|Publication number||US3857525 A|
|Publication date||Dec 31, 1974|
|Filing date||Apr 20, 1973|
|Priority date||Apr 20, 1973|
|Also published as||DE2418015A1, DE2418015C2|
|Publication number||US 3857525 A, US 3857525A, US-A-3857525, US3857525 A, US3857525A|
|Inventors||Chase E, D Onofrio A, Gerber H, Martino R, Rich L, Webster R|
|Original Assignee||Gerber Scientific Instr Co|
|Export Citation||BiBTeX, EndNote, RefMan|
|Patent Citations (9), Referenced by (19), Classifications (27)|
|External Links: USPTO, USPTO Assignment, Espacenet|
Gerber et a1.
[ 1 PILOTTING SYSTEM  Inventors: Heinz .losepb Gerber; nard G.
lllicb, both of West Hartford; Ronald Bruce Webster, Melrose; Robert Louis Martino, Ellington, all of Conn.; Earle Merritt Chase, Wilbraham, Mass; Anthony DUnofrio, West Hartford, Conn.  Assignee: The Gerber Scientific instrument Company, South Windsor, Conn.  Filed: Apr. 20,1973  Appl. No: 353,117
52 us. Cl. 242/511, 242/673 R e  int. Cl. G65li 25/26  Field off Search 242/57.1, 67.3 R; 226/15, 226/20; 352/241  References Cited UNITED STATES PATENTS 1,972,075 9/1934 Clark 242/57.l 2,432,229 12/1947 Dern 346/70 2,967,675 1/1961 Markey 242/57.1 3,085,761 4/1963 Evers 242/57.1 3,132,253 5/1964 Sorsen 2412/57.] X 3,570,735 3/1971 Kurz 242/57.1 3,681,779 8/1972 Darnell.... 346/136 3,726,031 4/1973 Singer 242/57.l 3,759,457 9/1973 Edes et al. 242/57.1
[ been. M, 1974 Primary Examiner-John W. l-luckert Assistant Examiner-Edward J. McCarthy Attorney, Agent, or Firm-McCormick, Paulding & l-luber  ABSTRACT servomotors toachieve steering of the paper as it passes over the drum. Between each of the storage reels and the plotting drum is a vacuum trough in which the strip of recording paper is accumulated to make paper immediately available during rapid movements of the plotting drum. The walls of the vacuum trough over which the paper is pulled have a waffled surface to reduce the area contacting the paper and the electrostatic charge build-up. The plotting head carries a slender shaft of consumable marking material, such as pencil lead or graphite, which is capable of producing uniform line intensity at any plotting speed as long as a light stylus pressure is applied to the shaft. By plotting a mirror image of a desired graphic display with a lead containing a dye, it is possible to produce a master from which duplicate copies of the graphic display can be printed in a conventional dye transfer process.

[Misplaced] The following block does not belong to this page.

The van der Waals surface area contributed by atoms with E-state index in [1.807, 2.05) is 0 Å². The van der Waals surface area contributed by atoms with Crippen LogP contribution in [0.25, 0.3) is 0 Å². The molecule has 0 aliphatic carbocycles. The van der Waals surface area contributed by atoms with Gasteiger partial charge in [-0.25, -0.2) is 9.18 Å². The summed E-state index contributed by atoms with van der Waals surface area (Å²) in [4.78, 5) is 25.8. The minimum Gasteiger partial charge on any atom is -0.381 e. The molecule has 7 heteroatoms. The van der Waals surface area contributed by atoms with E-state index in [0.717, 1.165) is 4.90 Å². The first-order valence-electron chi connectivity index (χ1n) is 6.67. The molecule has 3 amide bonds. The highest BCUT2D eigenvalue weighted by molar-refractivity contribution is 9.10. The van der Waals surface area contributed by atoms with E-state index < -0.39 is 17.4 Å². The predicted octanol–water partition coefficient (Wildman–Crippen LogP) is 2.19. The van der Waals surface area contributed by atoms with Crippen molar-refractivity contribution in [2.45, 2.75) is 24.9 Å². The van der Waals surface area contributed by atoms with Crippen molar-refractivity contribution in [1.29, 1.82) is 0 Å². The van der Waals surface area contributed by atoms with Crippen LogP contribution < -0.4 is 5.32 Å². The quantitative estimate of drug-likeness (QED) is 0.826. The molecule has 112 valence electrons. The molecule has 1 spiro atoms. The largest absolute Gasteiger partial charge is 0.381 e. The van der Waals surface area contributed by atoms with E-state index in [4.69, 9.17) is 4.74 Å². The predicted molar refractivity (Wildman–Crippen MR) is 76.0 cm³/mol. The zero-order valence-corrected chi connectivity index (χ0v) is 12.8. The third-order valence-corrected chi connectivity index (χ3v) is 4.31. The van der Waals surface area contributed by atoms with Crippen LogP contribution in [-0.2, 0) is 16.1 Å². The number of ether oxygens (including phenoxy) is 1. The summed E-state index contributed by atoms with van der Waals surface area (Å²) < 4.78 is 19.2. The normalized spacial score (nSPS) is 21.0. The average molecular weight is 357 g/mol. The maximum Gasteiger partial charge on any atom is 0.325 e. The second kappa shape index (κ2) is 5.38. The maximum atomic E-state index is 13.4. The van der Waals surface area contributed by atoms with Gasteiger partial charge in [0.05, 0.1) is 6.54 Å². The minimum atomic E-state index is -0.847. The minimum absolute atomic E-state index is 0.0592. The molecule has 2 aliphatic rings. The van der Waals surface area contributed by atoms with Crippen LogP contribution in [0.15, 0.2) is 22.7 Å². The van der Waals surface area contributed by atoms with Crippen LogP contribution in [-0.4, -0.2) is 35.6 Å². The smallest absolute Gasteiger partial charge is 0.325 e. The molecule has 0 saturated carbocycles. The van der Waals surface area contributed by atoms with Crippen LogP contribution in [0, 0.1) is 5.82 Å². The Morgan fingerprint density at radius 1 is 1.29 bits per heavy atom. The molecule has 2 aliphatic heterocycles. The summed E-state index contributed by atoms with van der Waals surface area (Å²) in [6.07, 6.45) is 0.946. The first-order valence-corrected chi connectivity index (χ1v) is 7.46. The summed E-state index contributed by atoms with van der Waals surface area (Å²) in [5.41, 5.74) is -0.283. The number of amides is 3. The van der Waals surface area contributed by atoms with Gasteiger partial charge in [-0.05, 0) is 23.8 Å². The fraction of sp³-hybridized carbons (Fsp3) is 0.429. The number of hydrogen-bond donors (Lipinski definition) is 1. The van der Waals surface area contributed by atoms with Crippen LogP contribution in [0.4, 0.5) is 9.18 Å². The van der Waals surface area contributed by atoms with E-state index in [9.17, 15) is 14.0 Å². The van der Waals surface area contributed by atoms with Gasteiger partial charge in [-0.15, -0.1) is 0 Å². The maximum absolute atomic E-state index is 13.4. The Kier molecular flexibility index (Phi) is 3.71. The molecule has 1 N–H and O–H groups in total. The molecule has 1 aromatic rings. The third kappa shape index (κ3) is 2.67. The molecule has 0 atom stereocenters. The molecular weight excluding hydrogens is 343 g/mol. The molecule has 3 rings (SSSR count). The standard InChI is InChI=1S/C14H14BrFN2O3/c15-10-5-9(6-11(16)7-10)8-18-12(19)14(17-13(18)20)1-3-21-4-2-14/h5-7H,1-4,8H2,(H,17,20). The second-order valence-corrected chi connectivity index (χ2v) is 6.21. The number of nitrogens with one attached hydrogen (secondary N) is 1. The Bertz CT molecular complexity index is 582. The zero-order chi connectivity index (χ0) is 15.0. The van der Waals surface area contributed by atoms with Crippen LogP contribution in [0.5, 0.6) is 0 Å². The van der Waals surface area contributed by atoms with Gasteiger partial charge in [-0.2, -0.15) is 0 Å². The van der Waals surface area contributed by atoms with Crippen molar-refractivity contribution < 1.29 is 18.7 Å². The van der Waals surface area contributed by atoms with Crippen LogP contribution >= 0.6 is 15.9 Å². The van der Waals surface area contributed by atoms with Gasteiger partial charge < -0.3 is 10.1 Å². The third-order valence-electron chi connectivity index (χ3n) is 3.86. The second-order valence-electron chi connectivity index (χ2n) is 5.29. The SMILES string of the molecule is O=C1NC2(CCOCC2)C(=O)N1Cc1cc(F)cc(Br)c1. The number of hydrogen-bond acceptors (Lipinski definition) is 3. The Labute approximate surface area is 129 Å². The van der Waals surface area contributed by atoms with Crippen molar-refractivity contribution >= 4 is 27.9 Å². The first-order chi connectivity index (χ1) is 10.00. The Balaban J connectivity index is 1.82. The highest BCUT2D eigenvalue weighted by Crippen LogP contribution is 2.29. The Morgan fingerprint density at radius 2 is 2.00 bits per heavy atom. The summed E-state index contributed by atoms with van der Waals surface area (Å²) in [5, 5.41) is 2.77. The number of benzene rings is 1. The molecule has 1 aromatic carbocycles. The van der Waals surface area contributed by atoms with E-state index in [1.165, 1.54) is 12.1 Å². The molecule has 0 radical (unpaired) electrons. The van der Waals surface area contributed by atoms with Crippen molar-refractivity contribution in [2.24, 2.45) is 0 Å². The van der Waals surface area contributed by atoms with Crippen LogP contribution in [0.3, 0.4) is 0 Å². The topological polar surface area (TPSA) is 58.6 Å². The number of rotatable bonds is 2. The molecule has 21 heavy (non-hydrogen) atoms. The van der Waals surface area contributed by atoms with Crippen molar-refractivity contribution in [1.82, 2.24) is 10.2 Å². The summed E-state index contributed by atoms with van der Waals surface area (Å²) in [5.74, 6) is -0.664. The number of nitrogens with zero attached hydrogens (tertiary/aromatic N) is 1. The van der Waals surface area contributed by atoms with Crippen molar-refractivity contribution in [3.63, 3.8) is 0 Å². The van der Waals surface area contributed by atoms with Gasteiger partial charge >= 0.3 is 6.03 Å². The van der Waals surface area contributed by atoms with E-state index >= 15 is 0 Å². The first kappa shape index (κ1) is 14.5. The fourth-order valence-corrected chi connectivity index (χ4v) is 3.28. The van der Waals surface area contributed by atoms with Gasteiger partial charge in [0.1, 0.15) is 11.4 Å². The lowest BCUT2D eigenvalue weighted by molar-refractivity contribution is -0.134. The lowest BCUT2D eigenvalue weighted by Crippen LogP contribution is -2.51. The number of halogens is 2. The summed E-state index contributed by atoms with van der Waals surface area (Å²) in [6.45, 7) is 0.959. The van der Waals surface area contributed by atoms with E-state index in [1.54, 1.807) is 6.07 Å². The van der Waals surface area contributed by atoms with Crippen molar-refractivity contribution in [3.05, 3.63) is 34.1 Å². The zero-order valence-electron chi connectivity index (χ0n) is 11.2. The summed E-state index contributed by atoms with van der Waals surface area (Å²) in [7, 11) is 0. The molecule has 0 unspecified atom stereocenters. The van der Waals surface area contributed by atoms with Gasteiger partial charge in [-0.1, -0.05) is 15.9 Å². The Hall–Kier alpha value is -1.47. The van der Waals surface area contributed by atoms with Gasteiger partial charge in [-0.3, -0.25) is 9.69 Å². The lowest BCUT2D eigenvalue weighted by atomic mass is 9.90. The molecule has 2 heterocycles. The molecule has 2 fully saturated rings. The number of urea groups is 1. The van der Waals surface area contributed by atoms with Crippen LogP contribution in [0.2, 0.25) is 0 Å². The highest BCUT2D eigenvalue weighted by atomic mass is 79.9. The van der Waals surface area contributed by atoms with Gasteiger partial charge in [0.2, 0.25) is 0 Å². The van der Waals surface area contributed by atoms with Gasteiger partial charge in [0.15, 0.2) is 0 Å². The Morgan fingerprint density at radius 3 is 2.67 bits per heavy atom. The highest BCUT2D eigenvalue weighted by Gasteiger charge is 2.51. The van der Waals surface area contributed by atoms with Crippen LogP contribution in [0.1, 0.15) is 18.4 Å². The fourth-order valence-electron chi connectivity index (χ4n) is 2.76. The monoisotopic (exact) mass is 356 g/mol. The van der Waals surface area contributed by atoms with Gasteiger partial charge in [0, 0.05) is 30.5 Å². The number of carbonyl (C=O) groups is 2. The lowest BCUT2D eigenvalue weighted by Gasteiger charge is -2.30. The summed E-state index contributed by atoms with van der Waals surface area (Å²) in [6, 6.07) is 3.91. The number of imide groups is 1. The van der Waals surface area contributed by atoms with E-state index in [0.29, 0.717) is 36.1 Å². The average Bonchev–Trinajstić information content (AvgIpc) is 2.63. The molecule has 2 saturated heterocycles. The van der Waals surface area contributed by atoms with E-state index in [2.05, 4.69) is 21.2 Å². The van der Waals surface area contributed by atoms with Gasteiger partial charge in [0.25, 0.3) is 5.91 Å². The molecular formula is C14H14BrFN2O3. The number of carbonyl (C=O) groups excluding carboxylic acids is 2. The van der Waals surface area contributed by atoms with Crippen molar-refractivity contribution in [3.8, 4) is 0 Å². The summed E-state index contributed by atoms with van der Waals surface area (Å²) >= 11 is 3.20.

20 Claims, 13 Drawing Figures PATENTED 3,857. 525
SHEET 3 BF 3 FIG. 9
1 rtoirrinc SYSTEM The present invention relates to mechanisms in which a sheet of recording material and a plotting head are moved relative to one another in a controlled manner to produce a graphic display either directly on the recording material or on other mediums in a subsequeiit developing or printing process. More particularly, the .present invention in its several aspects relates to the apparatus. by which the recording material is moved relative to a plotting head, plotter constructions and methods of operation and a method of producing duplicate copies of a graphic display generated from a plotting system.